Thursday, March 3, 2011


One of my favorite memories from childhood explains a lot about why I love to read so much now: both of my parents read to my brother, sister, and me from before I can remember. Even when we grew to middle school-age, they still read to us. One of the many series that my dad read to us was C.S. Lewis's The Chronicles of Narnia. I remember liking The Magician's Nephew the best. I don't remember exactly why, but I know that I loved the part about the magic puddles -- being able to jump into one and suddenly be transported to some other place intrigued me. (Maybe that's the source of my Wanderlust..... that fascination with travel....) If I remember correctly, the characters did not know where each puddle would take them -- they jumped into a complete surprise. I remember listening while my dad read the story, letting my mental-theater play out the meadow of puddles stretching away in all directions, each the "door" to some other place. I wanted to be transported by a magic puddle to wherever the adventure was taking the book-characters -- to be a part of the story instead of merely listening to it.

Now the story that is my life is full of puddles -- literally. It has been raining so much here in Shamgona the last couple of weeks, there are more puddles than road in the road. (Did that make sense?) Walking or running down the road is a constant exercise in coordination and depth-perception, dodging the animal droppings, skirting the edges of the puddles to catch the dry ground, at the same time taking the straightest route through the myriad puddles dotting the road surface. Otherwise my path would look like "Billy's route through the yard" in the "Family Circus" comic from the Sunday paper -- circumnavigating every possible obstacle. It is not possible to go in a straight line. That would land me smack-dab in a puddle......

I was thinking about this a couple of days ago while out for a run, and skirting all the puddles reminded me of The Magician's Nephew and the magic-transport puddles. I thought about trying out the nearest one.....maybe the moment I broke its surface I really would emerge into a surprise....but I didn't want that surprise to end up being wet feet, so I didn't jump. I did, however, think about the correlation between Lewis's magic puddles and my constant freedom to travel and how the two are pretty much equal to many of the Georgian villagers that I live around. The probability of one of those puddles in the road taking me someplace is as close to nil as my colleagues and neighbors going......pretty much anyplace.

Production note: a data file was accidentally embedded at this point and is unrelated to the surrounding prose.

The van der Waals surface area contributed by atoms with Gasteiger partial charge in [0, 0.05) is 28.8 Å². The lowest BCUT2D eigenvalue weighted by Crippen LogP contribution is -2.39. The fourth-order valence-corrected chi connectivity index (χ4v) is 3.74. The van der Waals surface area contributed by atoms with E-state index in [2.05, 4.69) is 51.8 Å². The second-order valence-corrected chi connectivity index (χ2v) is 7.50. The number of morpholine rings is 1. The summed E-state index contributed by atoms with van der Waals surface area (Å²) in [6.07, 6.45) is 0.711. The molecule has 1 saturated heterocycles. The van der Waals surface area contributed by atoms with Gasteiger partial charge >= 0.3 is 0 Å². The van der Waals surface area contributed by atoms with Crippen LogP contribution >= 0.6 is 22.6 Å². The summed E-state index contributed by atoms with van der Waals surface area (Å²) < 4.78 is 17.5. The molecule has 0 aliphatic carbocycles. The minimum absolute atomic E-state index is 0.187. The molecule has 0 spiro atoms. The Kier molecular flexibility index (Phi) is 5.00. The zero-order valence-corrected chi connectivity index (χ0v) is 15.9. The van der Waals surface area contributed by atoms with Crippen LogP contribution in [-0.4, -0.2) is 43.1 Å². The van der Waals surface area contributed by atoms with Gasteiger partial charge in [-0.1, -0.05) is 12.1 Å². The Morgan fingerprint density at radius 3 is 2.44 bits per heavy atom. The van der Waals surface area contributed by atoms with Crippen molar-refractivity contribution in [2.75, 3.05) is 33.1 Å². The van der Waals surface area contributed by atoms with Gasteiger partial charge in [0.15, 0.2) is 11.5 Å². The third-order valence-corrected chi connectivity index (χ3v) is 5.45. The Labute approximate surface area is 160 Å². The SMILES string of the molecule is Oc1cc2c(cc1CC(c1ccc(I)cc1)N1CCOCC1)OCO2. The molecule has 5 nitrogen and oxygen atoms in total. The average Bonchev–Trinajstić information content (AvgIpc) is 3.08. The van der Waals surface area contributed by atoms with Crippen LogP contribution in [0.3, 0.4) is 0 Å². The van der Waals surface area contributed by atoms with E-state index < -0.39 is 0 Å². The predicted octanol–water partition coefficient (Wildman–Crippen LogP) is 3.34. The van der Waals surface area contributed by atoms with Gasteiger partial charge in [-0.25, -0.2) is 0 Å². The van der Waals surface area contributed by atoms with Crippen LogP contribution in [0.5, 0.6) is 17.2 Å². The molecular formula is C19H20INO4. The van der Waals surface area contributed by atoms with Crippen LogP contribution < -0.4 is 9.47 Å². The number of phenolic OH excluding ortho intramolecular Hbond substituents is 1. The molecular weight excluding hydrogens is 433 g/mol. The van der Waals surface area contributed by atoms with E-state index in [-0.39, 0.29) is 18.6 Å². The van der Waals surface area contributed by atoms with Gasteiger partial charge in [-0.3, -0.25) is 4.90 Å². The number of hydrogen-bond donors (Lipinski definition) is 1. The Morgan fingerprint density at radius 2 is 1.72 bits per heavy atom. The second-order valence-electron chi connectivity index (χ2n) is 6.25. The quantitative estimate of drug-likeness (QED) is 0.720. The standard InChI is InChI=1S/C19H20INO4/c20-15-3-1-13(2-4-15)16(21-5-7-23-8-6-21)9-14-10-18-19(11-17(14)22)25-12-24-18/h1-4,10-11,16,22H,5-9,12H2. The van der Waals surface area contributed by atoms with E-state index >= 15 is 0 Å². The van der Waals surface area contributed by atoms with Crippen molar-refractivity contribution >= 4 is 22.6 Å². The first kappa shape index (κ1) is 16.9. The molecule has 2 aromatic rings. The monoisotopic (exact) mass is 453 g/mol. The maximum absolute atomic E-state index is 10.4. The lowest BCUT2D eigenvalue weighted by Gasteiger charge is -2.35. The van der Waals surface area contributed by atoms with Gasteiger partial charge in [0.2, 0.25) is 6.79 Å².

Tomorrow I will get on a bus to Tbilisi, spend the night there, and on Saturday, continue on with my friends to Sighnaghi in the region of Kakheti.....someplace that Tea has never been....nor Lika.....nor Sopo -- three of the most highly-educated women in the village. The idea of never going anyplace is so foreign to me, yet I am sure that the idea of going anyplace one wants is just as foreign to these ladies that I work with. They probably watch me get on the marshutka out of town, backpack in hand, and to them, it's like I have jumped into a magic puddle that will transport me to some exotic place to which they have no access. The amount of money that I make here is negligible, but it is more than twice what the national teachers make. My small salary allows me to travel where and when I like. My colleagues do not have the means to do what I am able to do. Traveling within Georgia is so inexpensive, I could afford to go someplace every weekend if I wanted to. But I know that if I did that, the life-style-chasm between the Georgians and me would widen drastically. I don't want that to happen. I would prefer to take them all with me on my adventures -- to hold their hands and have them jump into the magic puddle with me. Maybe I will take them with me.....

The region north of Samegrelo (where I live) is one of the most beautiful, wild places in all of Georgia -- Svaneti. It is the one place that I must see before I leave the country. And again, neither Tea, Lika, nor Sopo have ever been there. I am still astounded by this fact -- to have lived less than 50 kilometers from one of the most beautiful places in the country for one's entire life and to have never gone there..... I cannot fathom that. Tea said that we will go in the spring once the road over the mountain pass is open and the spring flowers are in bloom. I would love for all of us ladies to be able to go together. Sharing the newness of a beautiful place with these ladies would be a highlight of my experience here. I can imagine how happy they would all be to be able to go someplace new and exciting -- to stand together and drink in the picturesque view.....

Yes, let's hold hands and jump into the "Svaneti" puddle.

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